Thorough planning, together with practical training, is vital for preparedness and is one of the strong factors of effective disaster management. EMS personnel and the responders are required to be very innovative so that they can improvise things to use for rescue (Chan 1232). Nonetheless, devoid of a properly practiced framework within which to operate, the response activities can be ineffective and disjointed. There are some very articulate responder guidelines prepared by the DHS office of disaster preparation describing the degrees of performance and management training. Disasters are rare, but when they occur, they are usually very stressful and therefore need a very high degree of competence for handling the case (Christopher et al. 57). Dairy drills for the EMS and fire department should include disaster management skills


The EMS has an Incident Command System (ICS) used for directing response operations. The ICS paradigm is vital for effectual disaster emergency response. The operations are categorized into Command, staging, medication, transportation, logistics, and triage. All the above functional elements are specific responsibilities for the EMS (Christopher et al. 58). Failing to perfume the duty properly in anyone of the can be very detrimental to the rest as well.

Conventionally, representatives of the fire department are required to have worked as Incident commanders (IC); however, regardless of who is the IC, the work has to be done within the ICS (Saqib 2). EMS also has a medical commander who is in charge of identifying casualties and organizing medical attention so that the injured persons can stabilize after treatment and that they are transported to a definitive healthcare facility. The success of the rescue mission greatly relied on the degree of training, facilities, and planning done by the EMS taking on the mission of rescue (Chan 1237).

The Response to Katrina

The national response plan of the United States identifies the response to any disaster incidence as the responsibility of the local government. In case the local government runs out of their resources, they can then request assistance from the county level, and similarly, the request proceeds to the federal government (Brinkley 123). Some disaster management of Katrina started some time before the hurricane, especially by the Federal Emergency Management Agency (FEMA). Other outstanding assistance teams were the coast guard who rescued over 33,000 people stranded in New Orleans, and the service of the armed forces.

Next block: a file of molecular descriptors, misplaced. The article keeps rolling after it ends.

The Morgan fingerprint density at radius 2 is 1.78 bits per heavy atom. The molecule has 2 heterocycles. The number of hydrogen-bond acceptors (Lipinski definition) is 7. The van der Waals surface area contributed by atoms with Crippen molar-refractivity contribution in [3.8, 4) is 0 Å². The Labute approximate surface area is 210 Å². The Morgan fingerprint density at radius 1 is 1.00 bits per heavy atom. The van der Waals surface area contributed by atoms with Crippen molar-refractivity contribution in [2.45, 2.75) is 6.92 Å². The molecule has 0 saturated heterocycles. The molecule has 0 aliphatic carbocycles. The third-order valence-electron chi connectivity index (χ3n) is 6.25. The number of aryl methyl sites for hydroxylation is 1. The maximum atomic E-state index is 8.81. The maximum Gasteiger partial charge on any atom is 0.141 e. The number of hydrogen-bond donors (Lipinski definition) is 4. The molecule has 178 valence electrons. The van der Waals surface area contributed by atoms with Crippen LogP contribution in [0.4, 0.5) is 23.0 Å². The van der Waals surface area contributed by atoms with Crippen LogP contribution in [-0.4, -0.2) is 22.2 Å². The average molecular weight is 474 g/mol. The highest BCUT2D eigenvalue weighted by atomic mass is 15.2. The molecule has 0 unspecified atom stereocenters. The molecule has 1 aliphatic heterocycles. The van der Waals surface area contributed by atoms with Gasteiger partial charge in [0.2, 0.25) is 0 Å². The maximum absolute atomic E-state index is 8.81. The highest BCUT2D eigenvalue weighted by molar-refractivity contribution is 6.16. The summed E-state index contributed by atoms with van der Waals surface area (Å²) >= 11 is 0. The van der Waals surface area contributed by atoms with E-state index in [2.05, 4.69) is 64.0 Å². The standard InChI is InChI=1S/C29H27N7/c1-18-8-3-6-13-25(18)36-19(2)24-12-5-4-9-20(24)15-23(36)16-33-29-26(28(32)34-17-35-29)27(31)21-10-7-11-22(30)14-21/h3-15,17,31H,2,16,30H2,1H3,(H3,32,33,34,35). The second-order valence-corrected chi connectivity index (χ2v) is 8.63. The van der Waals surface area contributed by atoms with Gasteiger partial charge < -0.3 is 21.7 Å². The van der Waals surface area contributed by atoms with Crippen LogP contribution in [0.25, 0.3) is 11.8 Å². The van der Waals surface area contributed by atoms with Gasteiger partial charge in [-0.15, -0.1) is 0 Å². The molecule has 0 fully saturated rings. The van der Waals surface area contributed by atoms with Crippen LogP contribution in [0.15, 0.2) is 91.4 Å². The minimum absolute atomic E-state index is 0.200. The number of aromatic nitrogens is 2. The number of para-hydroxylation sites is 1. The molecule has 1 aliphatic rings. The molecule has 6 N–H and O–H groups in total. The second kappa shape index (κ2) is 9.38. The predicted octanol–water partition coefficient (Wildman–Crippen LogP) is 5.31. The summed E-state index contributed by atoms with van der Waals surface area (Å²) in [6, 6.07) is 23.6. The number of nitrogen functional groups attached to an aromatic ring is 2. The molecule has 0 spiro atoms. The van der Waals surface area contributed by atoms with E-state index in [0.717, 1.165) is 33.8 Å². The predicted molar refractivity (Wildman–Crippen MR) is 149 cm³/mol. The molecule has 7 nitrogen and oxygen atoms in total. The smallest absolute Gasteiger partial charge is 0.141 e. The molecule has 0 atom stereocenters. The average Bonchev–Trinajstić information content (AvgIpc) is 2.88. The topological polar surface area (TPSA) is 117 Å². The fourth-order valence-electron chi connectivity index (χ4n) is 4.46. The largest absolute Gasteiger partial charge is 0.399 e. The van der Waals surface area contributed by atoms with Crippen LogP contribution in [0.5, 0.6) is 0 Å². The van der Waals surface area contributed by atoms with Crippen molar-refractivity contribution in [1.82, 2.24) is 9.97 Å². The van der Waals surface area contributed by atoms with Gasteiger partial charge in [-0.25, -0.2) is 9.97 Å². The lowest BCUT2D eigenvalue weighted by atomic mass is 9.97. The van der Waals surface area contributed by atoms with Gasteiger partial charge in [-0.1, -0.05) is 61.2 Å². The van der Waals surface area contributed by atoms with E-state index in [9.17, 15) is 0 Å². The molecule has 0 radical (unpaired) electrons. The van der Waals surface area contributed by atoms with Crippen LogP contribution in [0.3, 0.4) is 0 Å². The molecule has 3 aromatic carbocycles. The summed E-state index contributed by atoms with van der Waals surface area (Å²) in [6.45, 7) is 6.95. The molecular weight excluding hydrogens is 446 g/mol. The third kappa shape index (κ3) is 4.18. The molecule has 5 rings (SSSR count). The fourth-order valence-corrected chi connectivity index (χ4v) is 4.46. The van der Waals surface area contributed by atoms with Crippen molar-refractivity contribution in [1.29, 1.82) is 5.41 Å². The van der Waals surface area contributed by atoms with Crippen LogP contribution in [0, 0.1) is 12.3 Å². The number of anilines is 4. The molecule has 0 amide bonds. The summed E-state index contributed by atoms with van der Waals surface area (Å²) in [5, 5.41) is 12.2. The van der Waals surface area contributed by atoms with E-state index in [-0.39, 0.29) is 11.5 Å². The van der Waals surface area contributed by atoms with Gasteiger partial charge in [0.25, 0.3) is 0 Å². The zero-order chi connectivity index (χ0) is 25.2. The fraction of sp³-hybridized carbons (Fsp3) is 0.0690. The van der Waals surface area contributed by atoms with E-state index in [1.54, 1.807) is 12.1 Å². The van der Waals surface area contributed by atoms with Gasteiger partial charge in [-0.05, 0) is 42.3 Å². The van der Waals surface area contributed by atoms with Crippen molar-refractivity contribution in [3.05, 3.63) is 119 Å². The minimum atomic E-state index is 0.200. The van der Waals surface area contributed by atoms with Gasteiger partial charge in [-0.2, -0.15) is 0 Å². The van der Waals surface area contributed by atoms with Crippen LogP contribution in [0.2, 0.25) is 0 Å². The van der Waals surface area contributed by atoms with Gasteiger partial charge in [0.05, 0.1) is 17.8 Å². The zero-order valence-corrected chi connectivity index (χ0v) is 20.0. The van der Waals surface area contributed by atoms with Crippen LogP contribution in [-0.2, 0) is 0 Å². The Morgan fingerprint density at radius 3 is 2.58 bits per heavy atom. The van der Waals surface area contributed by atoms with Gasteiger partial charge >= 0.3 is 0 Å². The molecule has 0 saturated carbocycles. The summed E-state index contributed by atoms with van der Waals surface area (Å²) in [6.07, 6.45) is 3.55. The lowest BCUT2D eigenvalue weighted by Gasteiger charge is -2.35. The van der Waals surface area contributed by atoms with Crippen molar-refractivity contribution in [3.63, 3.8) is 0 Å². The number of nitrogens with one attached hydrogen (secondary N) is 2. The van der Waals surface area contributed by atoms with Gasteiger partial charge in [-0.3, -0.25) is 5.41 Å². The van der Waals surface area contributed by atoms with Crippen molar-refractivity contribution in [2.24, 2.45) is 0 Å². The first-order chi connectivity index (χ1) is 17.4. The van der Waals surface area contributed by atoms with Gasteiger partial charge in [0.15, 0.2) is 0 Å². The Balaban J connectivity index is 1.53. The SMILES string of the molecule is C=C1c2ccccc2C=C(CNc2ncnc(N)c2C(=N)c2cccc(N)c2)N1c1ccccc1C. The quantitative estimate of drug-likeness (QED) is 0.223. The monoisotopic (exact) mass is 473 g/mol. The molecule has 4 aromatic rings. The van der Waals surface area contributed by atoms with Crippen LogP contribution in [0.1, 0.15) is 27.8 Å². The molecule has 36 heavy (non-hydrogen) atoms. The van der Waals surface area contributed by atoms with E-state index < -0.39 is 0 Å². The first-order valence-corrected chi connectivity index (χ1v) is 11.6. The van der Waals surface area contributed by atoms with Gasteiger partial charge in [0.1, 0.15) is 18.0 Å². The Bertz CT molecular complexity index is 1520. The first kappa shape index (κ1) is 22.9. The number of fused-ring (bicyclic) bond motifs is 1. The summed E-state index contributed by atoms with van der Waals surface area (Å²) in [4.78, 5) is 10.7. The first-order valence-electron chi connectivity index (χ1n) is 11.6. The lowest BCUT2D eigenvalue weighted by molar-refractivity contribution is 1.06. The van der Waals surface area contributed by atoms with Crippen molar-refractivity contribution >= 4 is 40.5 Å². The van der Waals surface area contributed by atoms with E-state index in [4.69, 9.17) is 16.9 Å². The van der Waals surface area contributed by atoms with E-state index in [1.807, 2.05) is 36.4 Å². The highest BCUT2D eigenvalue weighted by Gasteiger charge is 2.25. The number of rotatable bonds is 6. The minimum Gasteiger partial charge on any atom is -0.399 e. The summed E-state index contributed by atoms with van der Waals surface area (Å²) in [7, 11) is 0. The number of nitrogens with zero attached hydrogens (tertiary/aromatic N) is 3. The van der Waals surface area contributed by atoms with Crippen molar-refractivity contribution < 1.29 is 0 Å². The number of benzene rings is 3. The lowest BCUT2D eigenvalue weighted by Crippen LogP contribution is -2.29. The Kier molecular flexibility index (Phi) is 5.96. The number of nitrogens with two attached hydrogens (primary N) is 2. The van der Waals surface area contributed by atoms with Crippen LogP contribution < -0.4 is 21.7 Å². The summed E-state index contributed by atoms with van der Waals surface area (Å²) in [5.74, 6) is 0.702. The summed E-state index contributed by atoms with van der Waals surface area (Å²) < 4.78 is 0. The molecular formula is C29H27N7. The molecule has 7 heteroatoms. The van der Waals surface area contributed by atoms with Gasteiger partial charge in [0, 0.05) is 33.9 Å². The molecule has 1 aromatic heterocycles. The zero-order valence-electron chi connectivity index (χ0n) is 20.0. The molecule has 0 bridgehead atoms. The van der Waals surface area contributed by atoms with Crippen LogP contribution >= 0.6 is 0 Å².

The United States Northern command came up with a combined coordination program that helped to control and manage the operation of the Shelby camp in Mississippi (Brinkley 123). The joint task forces acted as military on-scene Command, and close to 60,000 security personnel were enlisted to deal with the aftermath of the storm. The troops were drawn from all over the 50 states of the united state (Saqib 2). Most of the assistance that was provided by the government was not an immediate one though it was of great importance to the survival of the victims.

The Federal Emergency Management Agency (FEMA) provided help to house more than 700,000 household which had been left without homes. It also paid hotel residence for 12,000 individuals and families. Law enforcement and public safety agencies have also played a crucial role after the disaster, especially in Louisiana and some parts of New Orleans, by providing manpower and equipment for house construction (Brinkley 126).

National Incident Management System

It’s a framework that the US uses to coordinate the way emergency incidences will be managed and also take of the incidents at various stages of government like local, state, and federal levels. NIMS is used by government and non-government bodies when responding to disasters or terrorist attacks. This system was initiated by President Bush in 2003 (Brinkley 129). Homeland security was made responsive to developing and implementing the program. The program works on two principles, which are the flexibility of service and standardization. Regarding flexibility, NIMS offers a steady, flexible, and modifiable nationalized structure within the government and non-government entities (Christopher et al. 59). The response can be made together despite the size, place of complexity.

For standardization, NIMS offers a benchmark framework and set the requirements for the rescue, processes, and systems intended to develop operability among authorities and disciplines in several areas.

The major components of NIMS include Command and management chain and preparedness. The nationally recognized systems of Command are the Incident command system – this is a system developed to enable effective and efficient management of emergency situations by the integration of personnel, facilities, and processes; other systems include the Multi-Agency Coordination System and Public Information System (Saqib 3).

The component of preparedness is a range of vital tasks and undertaking appropriate to develop, uphold and advance the operational capacity to avert, guard against, respond to and recover from household events within NIMS; the concept of preparedness is focused on creating guidelines and standards for training and certifying personnel and equipment (Saqib 3).